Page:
Health & Science
Giza’s hidden chamber
The Great Pyramid of Giza was built some 4,500 years ago, but scientists are still uncovering secrets hidden within its towering limestone walls. Using a sophisticated imaging technique called muon radiography, researchers were able to peer inside the massive structure and discover a previously undetected and inaccessible empty space measuring at least 98 feet long and 26 feet high, reports NationalGeographic.com. The newly found chamber is situated above the grand gallery—the sloping corridor at the heart of the pyramid that links the burial chambers of the king and queen. Experts speculate that the space served an architectural purpose during the pyramid’s construction, or could have been a secret room with unknown contents. But study co-author Mehdi Tayoubi says the role of the void is a mystery. “What we do know,” he says, “is that this void is there, that it is impressive, [and] that it was not expected by any kind of theory.” It’s not possible to reach the space without damaging the historic structure, so Egyptologists may have to settle for guesswork.
Nearby solar system?
A ring of icy dust discovered around Proxima Centauri, the sun’s closest stellar neighbor, suggests there may be an entire solar system of hidden planets just 4.2 light- years away. Using a network of radio telescopes in Chile, researchers examined the light from Proxima Centauri and found a ring of dust situated up to four times as far from the red dwarf star as Earth is from the sun. An additional ring may lie farther away. Scientists believe the rings contain debris left over from the formation of planets, noting they are reminiscent of the Kuiper Belt—the disc of icy remnants encircling the outer edge of our solar system. Last year, astronomers discovered an Earth-size planet orbiting Proxima Centauri. The new findings suggest this world, known as Proxima b, isn’t alone, ScienceDaily.com reports. “What we found in Proxima Centauri suggests an elaborate system that might be harboring several planets,” says study co-author Mayra Osorio. If so, those planets are in our cosmic backyard—an intriguing development in the search for extraterrestrial life.
Ozone hole shrinking
The hole in Earth’s critical ozone layer is the smallest it has been in 30 years, primarily thanks to a ban on the chemicals that created it, according to scientists at NASA and the U.S. National Oceanic and Atmospheric Administration. Back in 1974, chemists at the University of California, Irvine warned that chlorofluorocarbons (CFCs) used in aerosols, air conditioners, and refrigerators were accumulating in the upper atmosphere and would deplete atmospheric ozone, which shields life on Earth from the sun’s harmful UV rays. As predicted, CFCs eventually chewed a hole in the ozone layer above Antarctica. The 1987 Montreal Protocol eliminated the use of CFCs, although these chemicals linger in the atmosphere for decades. Using satellite data, weather balloons, and ground observations, researchers monitoring the hole found it had a maximum size of 7.6 million square miles this year—1.3 million square miles less than in 2016 and 3.9 million square miles less than at its peak in 2000. The global ban on CFCs is slowly healing the ozone layer, but scientists estimate it won’t return to its pre-1980 condition until about 2070. Had there been no CFC ban, scientists say, there would have been 2 million additional skin cancer cases a year by 2030.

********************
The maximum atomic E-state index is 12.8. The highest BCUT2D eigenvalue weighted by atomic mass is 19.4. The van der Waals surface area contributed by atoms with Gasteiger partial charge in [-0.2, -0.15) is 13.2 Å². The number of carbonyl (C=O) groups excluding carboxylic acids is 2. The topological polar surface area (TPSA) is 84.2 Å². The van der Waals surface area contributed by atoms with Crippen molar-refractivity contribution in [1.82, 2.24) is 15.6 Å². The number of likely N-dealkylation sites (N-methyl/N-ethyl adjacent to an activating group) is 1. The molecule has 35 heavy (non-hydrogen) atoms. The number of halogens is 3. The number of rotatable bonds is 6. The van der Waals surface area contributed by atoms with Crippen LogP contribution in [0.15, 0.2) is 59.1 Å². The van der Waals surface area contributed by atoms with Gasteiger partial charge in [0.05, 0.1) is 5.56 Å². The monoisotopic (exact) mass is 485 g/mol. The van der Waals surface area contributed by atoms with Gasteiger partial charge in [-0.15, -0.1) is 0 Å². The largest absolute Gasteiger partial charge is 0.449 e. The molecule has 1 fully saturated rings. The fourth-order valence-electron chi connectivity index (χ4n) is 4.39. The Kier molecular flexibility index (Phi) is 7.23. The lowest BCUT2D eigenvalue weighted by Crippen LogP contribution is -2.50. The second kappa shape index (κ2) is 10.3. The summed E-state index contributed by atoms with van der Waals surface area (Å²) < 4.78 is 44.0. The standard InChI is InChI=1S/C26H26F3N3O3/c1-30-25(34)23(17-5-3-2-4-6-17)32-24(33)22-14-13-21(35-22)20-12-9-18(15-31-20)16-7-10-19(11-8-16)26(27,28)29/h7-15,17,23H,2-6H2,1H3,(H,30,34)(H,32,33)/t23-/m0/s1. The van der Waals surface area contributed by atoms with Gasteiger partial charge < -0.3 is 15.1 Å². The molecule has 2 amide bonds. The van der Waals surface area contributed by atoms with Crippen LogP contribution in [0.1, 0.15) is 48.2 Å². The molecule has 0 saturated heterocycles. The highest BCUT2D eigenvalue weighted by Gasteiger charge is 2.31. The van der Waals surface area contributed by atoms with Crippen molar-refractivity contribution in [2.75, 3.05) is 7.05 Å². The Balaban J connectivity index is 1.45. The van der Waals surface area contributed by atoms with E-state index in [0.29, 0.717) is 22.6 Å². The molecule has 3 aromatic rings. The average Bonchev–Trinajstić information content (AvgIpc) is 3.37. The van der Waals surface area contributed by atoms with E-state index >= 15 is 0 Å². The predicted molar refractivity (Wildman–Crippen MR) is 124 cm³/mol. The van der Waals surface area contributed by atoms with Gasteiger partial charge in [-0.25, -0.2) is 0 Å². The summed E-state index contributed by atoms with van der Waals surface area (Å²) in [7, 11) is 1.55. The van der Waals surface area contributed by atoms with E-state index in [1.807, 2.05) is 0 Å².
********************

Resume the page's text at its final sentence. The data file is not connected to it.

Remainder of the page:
Health scare of the week
The alcohol-cancer link
Even light drinking can increase the risk for several forms of cancer, according to the American Society of Clinical Oncology (ASCO). The cancer specialists say their review of existing evidence finds that alcohol is linked with malignancies of the head and neck, breast, liver, esophagus, colon, and rectum, The New York Times reports. In fact, the organization says, drinking is directly responsible for 5.5 percent of all new cancers and nearly 6 percent of all cancer deaths worldwide. The more people drink, the higher their risk. Smoking and sun exposure are well-known cancer risk factors, but 70 percent of Americans aren’t aware of the association between the disease and alcohol. In the body, alcohol is metabolized into acetaldehyde, which can cause mutations in DNA that lead to cancer. ASCO recommends that adults limit their alcohol intake. “The message is not, ‘Don’t drink,’” says the lead author of the statement, Dr. Noelle LoConte. “It’s, ‘If you want to reduce your cancer risk, drink less.’” But if you don’t already drink, she adds, don’t start. ■